MRI Chillers: Answers to Common Questions
A magnetic resonance imaging (MRI) is a noninvasive medical test that uses powerful magnets and computer imaging to create accurate body scans. Through an MRI scan, physicians can examine vital organs by evaluating a detailed visual rendition through a series of shots called “slices” of the organs.
These “slices” can be seen on a screen, stored on a CD or uploaded to the cloud. Since an MRI does not use X-rays, MRI scans are considered clinically safe to be performed on pregnant patients.
How Does an MRI Machine Work?
A patient lies on a moveable bed that is then inserted inside a chamber to perform an MRI. Depending on the machine’s make and model, an MRI machine can look like a narrow tube or a more open cylindrical machine. Once the patient is inside the machine, the powerful magnetic coils in the machine are activated, creating a magnetic field around the patient.
This magnetic field coupled with radiofrequency signals alters the hydrogen atoms in the body. Once these hydrogen atoms realign, they send out radio signals transmitted back to the computer, which analyzes these signals and turns them into images.
What Is Quenching, and How Can It Be Avoided?
To create the magnetic field that is responsible for rendering the MRI slices, the MRI magnetic coils must be thermoregulated at -270 degrees Celsius. The MRI components cannot achieve this temperature by relying on the room temperature even with an efficient HVAC.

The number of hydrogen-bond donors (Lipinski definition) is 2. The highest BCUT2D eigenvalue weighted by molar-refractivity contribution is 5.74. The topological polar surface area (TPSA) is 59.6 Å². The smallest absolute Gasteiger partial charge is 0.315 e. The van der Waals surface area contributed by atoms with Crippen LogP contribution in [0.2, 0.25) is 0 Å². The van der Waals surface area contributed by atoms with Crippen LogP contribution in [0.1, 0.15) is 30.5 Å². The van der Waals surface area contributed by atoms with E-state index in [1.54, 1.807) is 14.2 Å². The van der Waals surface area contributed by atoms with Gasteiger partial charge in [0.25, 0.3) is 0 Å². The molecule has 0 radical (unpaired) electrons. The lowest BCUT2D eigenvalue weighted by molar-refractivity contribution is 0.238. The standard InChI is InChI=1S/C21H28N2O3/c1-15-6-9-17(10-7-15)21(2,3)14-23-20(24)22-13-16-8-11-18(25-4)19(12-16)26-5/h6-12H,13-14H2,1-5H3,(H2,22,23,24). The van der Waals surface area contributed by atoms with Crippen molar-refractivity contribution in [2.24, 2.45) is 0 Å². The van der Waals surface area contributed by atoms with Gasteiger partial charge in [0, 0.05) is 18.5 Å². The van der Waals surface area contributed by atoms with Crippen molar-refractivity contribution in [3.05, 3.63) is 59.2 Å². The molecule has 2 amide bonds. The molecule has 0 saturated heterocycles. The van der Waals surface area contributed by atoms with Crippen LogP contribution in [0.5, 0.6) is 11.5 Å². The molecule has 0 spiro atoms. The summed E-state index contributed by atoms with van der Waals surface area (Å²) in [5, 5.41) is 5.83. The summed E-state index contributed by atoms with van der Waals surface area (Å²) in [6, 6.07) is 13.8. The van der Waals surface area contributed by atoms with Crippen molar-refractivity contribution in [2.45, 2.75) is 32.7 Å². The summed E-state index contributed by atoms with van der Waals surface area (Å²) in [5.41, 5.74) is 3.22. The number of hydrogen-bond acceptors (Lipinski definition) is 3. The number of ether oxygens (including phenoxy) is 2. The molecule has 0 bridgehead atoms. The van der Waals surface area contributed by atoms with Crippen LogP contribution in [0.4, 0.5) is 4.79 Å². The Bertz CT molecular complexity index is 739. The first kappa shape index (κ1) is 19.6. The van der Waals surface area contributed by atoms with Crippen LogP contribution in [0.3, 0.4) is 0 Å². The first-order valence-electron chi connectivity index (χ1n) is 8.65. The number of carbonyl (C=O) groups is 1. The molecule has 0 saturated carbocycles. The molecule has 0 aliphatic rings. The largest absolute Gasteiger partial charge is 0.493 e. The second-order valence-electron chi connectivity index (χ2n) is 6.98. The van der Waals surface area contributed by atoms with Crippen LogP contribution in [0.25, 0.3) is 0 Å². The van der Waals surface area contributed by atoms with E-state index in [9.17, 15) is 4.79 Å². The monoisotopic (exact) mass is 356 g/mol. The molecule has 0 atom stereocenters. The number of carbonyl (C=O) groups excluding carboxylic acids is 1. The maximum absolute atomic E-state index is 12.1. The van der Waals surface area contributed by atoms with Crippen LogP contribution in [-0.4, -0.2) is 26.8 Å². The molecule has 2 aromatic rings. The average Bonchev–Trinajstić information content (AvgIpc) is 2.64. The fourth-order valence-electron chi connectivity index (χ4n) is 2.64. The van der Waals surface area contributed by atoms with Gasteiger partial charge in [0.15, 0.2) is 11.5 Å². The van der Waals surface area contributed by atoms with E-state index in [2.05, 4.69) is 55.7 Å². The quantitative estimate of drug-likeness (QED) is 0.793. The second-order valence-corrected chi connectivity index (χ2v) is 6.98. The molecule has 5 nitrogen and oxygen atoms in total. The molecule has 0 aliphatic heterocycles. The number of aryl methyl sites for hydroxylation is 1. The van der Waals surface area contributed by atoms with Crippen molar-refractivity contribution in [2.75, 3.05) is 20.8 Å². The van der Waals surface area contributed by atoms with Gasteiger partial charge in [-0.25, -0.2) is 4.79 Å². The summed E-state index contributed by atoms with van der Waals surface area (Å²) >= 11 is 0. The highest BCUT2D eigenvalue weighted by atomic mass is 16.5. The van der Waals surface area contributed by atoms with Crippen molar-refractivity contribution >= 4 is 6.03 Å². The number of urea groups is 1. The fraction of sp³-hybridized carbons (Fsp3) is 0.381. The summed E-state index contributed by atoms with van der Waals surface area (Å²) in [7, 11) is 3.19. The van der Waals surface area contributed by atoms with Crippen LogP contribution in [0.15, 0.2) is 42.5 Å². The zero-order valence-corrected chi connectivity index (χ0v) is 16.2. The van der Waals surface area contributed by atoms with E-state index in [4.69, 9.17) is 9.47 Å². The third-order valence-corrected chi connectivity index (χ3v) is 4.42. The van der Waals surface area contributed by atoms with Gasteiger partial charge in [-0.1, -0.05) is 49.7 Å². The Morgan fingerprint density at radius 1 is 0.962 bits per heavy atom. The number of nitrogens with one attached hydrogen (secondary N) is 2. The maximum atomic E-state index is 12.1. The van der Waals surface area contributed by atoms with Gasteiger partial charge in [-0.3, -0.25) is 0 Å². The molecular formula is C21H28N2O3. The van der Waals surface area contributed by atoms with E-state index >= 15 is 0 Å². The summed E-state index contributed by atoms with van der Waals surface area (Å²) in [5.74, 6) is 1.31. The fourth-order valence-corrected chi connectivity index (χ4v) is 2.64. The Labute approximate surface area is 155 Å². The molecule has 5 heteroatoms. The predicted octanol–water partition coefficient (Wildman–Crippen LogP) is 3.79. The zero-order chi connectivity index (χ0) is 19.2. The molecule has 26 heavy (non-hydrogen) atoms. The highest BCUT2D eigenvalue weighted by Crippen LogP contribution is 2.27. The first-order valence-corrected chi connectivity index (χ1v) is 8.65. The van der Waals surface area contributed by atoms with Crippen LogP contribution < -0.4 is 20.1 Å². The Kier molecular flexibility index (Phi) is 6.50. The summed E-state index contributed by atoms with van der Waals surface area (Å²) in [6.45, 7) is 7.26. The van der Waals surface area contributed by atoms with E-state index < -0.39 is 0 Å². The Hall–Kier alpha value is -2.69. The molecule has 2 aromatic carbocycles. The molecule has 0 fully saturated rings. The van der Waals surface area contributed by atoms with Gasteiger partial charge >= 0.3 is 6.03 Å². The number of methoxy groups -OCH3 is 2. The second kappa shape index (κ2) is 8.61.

The MRI machine has a refrigeration system that uses compressed helium to supercool the magnetic coils to accomplish this cryogenic state. In some cases, helium escapes from the chamber and results in a sudden increase in temperature.
This overheating can significantly impact the capability of the magnets to produce a strong enough magnetic field. This process is called quenching, and when the temperatures are not controlled, it could result in machine breakdown wherein the magnets become totally resistant and could translate to millions of dollars in losses.
What Are MRI Chillers?
An MRI chiller is a machine that keeps the MRI scanner components within the optimum temperature range of -270 °C. To produce high-quality images, an MRI machine expends a lot of energy, which raises the temperature inside the machine. Without an MRI chiller, this increase in temperature can result in overheating.
MRI chillers work to keep the electromagnetic components cooled so that they can function optimally. An MRI chiller cools down the magnetic coils inside an MRI machine by supplying it with coolants.
MRI chillers can either be air-cooled or water-cooled, depending on how the chiller transfers heat. Air-cooled MRI chillers are more efficient in settings with low water pressure or a limited water supply as these systems utilize the surrounding air to create a coolant and transfer heat.
Some MRI chillers are also equipped with built-in diagnostic capabilities to alert you for any system issues that might disrupt MRI scans.
How Does an MRI Chiller Work?
An MRI serves to cool down the magnetic coils and the compressed helium. An MRI chiller provides the MRI machine with the coolant it needs to maintain its cryogenic state to prevent overall system breakdown in case of a potential helium leak.
Not only does an MRI chiller cool the magnetic coils, but it also functions to maintain temperatures on the cryocooler as well. An MRI chiller makes sure that your MRI machine’s components are thermoregulated in case of emergency or when the built-in cooling system has to be taken down for repairs.
With an efficient MRI chiller in place, you can save millions in repairs and damages that could have resulted from the MRI machine overheating or quenching.